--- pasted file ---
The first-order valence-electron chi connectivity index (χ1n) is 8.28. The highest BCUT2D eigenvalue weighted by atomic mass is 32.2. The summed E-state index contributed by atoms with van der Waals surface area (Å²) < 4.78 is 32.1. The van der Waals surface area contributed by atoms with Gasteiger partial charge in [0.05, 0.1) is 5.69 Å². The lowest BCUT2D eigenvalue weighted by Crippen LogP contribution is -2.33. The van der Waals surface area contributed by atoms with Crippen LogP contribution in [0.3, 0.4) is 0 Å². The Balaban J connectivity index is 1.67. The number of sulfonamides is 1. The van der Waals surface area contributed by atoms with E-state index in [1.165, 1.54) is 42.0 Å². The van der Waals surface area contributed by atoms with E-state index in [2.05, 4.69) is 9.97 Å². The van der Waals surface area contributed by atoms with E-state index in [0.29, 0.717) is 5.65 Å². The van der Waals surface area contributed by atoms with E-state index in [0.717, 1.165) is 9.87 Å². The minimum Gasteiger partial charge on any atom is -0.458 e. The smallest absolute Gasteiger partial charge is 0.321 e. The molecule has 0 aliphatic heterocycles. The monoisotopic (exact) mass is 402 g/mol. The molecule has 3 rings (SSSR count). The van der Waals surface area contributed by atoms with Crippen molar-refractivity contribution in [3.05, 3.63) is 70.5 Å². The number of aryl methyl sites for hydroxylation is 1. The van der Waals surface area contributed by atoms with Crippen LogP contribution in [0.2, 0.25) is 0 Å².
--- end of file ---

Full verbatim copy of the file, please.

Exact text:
The first-order valence-electron chi connectivity index (χ1n) is 8.28. The highest BCUT2D eigenvalue weighted by atomic mass is 32.2. The summed E-state index contributed by atoms with van der Waals surface area (Å²) < 4.78 is 32.1. The van der Waals surface area contributed by atoms with Gasteiger partial charge in [0.05, 0.1) is 5.69 Å². The lowest BCUT2D eigenvalue weighted by Crippen LogP contribution is -2.33. The van der Waals surface area contributed by atoms with Crippen LogP contribution in [0.3, 0.4) is 0 Å². The Balaban J connectivity index is 1.67. The number of sulfonamides is 1. The van der Waals surface area contributed by atoms with E-state index in [1.165, 1.54) is 42.0 Å². The van der Waals surface area contributed by atoms with E-state index in [2.05, 4.69) is 9.97 Å². The van der Waals surface area contributed by atoms with E-state index in [0.29, 0.717) is 5.65 Å². The van der Waals surface area contributed by atoms with E-state index in [0.717, 1.165) is 9.87 Å². The minimum Gasteiger partial charge on any atom is -0.458 e. The smallest absolute Gasteiger partial charge is 0.321 e. The molecule has 0 aliphatic heterocycles. The monoisotopic (exact) mass is 402 g/mol. The molecule has 3 rings (SSSR count). The van der Waals surface area contributed by atoms with Crippen molar-refractivity contribution in [3.05, 3.63) is 70.5 Å². The number of aryl methyl sites for hydroxylation is 1. The van der Waals surface area contributed by atoms with Crippen LogP contribution in [0.2, 0.25) is 0 Å².